Masquerade at Digital Domain


Thanos (Josh Brolin). Photo: Film Frame..©Marvel Studios 2018

Masquerade 2.0, is the latest iteration of Digital Domain’s in-house facial capture system. Version 2.0 has been rebuilt from the ground up to bring feature film-quality aspects to new and often real-time applications such as next-gen games, episodic TV, virtual production, and commercials.  At its core, Masquerade is the same tech Digital Domain used to create Thanos in Avengers: Infinity War but now enhanced to use machine learning and process faces in much faster production environments.

Masquerade v1 came out of Digital Domain’s work for Avengers films and trying to come up with a way to get the helmet cameras to be able to get an accurate representation of the actor’s facial performance.  After Avengers, the team looked back and tried to figure out what was next. Before Thanos, Digital Domain had already spent 3 or 4 months doing extensive testing and development, and Thanos was hailed as one of the strongest digital characters yet, but the major Digital Domain film pipeline was labour intensive and time-consuming.  See our fxguide story here.

Digital Domain has locations in Los Angeles, Vancouver, Montreal, Beijing, Shanghai, Shenzhen, Hong Kong, Taipei, and Hyderabad. Over the last quarter of a century, Digital Domain has been a leader in visual effects and expanded globally into digital humans, virtual production, previsualization, and virtual reality, and producing imagery for commercials, game cinematics, and an impressive roster of film projects.

We spoke to Darren Hendler, Director of Digital Humans Group at Digital Domain, and Dr. Doug Roble, Senior Director of Software R&D. Both are isolated by COVID but both in California. Digital Domain has already begun applying this new technology to several next-gen game projects, turning out over 50 hours of game footage 10x faster than their previous methods, and they are not done yet.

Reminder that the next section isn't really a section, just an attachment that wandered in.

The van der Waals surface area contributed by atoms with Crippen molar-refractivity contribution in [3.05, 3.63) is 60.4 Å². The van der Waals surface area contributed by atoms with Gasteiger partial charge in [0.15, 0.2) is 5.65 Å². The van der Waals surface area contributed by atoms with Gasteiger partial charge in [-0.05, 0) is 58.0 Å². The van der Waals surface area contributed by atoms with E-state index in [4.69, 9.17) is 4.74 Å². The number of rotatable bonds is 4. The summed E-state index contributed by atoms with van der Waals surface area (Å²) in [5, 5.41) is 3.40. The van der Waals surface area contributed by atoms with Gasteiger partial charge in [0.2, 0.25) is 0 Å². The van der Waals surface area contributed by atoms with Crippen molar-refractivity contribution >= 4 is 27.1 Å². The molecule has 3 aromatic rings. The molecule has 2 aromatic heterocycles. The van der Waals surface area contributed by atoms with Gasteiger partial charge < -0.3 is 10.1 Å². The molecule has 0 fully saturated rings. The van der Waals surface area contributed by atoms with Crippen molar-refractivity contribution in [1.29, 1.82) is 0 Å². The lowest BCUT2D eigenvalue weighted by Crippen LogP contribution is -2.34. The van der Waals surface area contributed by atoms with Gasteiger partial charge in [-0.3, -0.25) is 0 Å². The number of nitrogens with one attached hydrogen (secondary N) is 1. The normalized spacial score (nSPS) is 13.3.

Unlike methods that take over a year to complete, Masquerade 2.0 can deliver a photorealistic 3D character and dozens of hours of performance in a few months. Using machine learning, Masquerade has been trained to accurately capture expressive details down to the wrinkles on an actor’s face, without limiting their on-set movement. This freedom has helped Digital Domain bring emotive characters to a range of high-end projects including a recent Time Magazine cover recreation of Dr. Martin Luther King Jr. we reported here.

Masquerade 2.0 drives one of the highest-quality facial capture systems in the world. The system was developed over the course of two years by Digital Domain’s Software Lead, Lucio Moser with help from Software Engineer Dimitry Kachkovski. Masquerade 2.0 now targets minute facial motions, including more accurate lip shapes and subtle movements around the eyes than version 1.0. With this new data, Digital Domain can deliver more emotive performances to their projects, bringing the intricacies of human facial dynamics to their digital characters.

“Masquerade 2.0 is powerful enough for a feature film, but accessible enough for games and other digital character applications, blasting past the constraints that used to hold us back,” explains Hendler. “Through new optimizations, Masquerade can deliver a one-to-one version of an actor’s performance almost out of the gate, allowing us to keep many details we used to have to throw away. This has completely revolutionized our delivery process, allowing us to turn around assets faster than anybody else. In the past, 50 hours of footage meant 600,000 hours of artist time. Today, Masquerade cuts that by 95%.”